What Does Yield Mean in Stocks?

What Does Yield Mean in Stocks?
••• wera Rodsawang/Moment/GettyImages

"Stock yield" is the stock dividend yield. To understand what it means, you first must know that a dividend is a profit-sharing payment from a company to its stockholders, explains Investor.gov. Companies announce and pay dividends regularly (usually quarterly). For certain stock market investors, dividend payments are an important incentive to own the stock.

Stock yield is a stock's annual dividend divided by the stock's current price. For example, a stock that pays a yearly dividend of $2 and is currently trading for $50/share has a stock dividend yield (or ‌payout ratio‌) of 4 percent. Stock yields can change any time due to price fluctuations and dividend modifications, but the dividend amount is much more stable than a stock's price. When a stock's yield increases, it becomes more attractive to income-oriented investors.

Understanding Why Stock Yield Is Important

A company's dividend yield is significant because it says something about the stock's market value. Some investors like value stocks (i.e. underpriced stocks), and a high dividend yield may indicate that the stock is currently unpopular (its price is relatively low relative to recent history). Alternatively, its dividend payout may be high, perhaps due to a recent increase.

Since investors must ration their purchases, they may look at high stock dividends as "money in the bank." That is, the higher dividend income is a fixed income component of a stock's total return, independent of its price movements.

Other investors may prefer low-yield stocks; these are often called growth stocks. Instead of distributing profits to the shareholders through dividends, these companies are reinvesting their profits into the company's growth. In the long run, a fast-growing company should be in greater demand, which causes its stock price to increase. A low dividend yield is a positive for growth-oriented investors when coupled with evidence of sustained growth.

Exploring Tax Implications of Dividends

There are tax implications that impact dividends and prices. To start with, dividends come in two flavors:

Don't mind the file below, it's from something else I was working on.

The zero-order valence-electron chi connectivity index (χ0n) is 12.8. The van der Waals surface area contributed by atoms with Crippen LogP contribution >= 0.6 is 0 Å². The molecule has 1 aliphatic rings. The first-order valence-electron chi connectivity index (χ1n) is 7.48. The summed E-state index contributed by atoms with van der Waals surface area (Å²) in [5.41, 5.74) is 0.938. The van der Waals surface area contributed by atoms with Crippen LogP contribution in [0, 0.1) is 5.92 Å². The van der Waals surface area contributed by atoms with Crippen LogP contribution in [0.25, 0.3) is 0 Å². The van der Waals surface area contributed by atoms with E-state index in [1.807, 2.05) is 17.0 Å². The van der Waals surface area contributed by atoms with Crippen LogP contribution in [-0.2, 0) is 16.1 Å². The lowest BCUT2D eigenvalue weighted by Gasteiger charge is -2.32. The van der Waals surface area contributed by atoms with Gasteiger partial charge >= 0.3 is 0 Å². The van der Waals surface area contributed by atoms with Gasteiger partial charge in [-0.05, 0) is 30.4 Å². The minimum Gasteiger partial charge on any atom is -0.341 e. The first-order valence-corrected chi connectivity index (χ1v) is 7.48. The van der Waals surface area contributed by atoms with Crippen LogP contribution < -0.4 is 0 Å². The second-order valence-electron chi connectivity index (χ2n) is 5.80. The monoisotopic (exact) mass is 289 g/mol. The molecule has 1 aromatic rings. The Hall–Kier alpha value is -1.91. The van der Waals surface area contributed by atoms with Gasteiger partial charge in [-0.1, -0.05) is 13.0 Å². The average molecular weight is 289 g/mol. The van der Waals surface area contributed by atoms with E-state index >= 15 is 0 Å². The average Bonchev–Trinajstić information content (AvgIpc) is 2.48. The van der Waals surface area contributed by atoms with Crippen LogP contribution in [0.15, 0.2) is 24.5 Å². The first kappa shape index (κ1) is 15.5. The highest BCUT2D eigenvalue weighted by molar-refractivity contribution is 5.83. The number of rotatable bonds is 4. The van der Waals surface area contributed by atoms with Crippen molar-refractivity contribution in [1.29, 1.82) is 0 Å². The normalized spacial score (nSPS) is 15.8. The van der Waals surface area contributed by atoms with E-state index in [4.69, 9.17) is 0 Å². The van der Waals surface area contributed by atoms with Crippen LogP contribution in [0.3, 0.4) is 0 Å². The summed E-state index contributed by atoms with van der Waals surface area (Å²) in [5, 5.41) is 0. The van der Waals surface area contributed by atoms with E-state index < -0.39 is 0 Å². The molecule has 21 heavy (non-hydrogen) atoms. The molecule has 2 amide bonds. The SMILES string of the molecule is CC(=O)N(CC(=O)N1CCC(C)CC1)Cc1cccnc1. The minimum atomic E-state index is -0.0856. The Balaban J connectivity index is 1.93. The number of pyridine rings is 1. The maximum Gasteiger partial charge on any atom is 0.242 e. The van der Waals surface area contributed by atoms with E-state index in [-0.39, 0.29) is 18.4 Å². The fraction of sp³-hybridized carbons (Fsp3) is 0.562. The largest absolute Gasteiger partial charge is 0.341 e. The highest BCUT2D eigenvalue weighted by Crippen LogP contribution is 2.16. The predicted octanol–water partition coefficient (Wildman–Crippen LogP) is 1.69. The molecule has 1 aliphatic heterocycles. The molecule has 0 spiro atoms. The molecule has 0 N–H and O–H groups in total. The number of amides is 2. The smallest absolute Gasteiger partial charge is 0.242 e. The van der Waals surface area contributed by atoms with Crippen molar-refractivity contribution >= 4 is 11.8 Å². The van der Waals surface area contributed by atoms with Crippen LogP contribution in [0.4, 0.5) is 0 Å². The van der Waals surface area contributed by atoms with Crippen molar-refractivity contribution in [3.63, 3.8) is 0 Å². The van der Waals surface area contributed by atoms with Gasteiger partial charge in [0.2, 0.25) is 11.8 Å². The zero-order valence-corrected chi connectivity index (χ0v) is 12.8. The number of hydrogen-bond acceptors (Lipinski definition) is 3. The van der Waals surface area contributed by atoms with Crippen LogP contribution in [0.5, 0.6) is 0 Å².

• Qualified dividends‌: The IRS says these dividends are taxed at the long-term capital gains (LTCG) rates, which range from ‌0 percent to 20 percent‌ and are much lower than the ordinary tax rates of ‌10 percent to 37 percent‌ (for 2022 and 2023). For a dividend to be qualified, it must be issued by a U.S. corporation that trades publicly on a major exchange. Moreover, an investor must own the dividend-paying stock for at least 60 days out of a 121-day holding period centered upon the ex-dividend date. This is the first date following the declaration of a dividend on which the stock buyer is not entitled to receive the next dividend payment. A stock's price usually drops (at least initially) by the dividend amount on the ex-dividend date.
  • Ordinary dividends‌: Any non-qualified dividend is an ordinary dividend subject to the stockholder's ordinary marginal tax rate.

It's relatively easier to earn the low LTGC rate on qualified dividends than on the sale of stocks, since the latter requires you to hold the shares for an entire year.

Learn to Recognize a Good Stock Yield

Generally, a good current yield is in the ‌2 percent to 4 percent‌ range. Higher yields and greater dividend growth (often seen in real estate investment trusts, or REITs) are great but riskier – the rate may be too high to be sustainable, and the company's board of directors may feel pressure to cut the dividend. For this reason, it's essential to have a holistic investment strategy that doesn't view the quarterly dividend in isolation but rather in concert with the price-to-earnings ratio, share price, earnings per share, net income, interest rates and other metrics.

Don't Confuse Yield With Return

Yield is a component of a stock's total return, which includes the dividends you receive and the gain in the stock's price. It is often expressed as the ratio (called gross return) of profit to investment. For example, you may buy a stock at $100 per share. One year later, the stock sells for $110 per share and paid a $3 dividend during the period. Your gross return is ($110 - $100 + $3) / $100, or 13 percent. Your dividend yield is 3 percent, measured from your stock purchase date. The current dividend yield is $3/$110, or 2.73 percent.

Net return factors in taxes, fees and inflation, so it is lower than the gross return.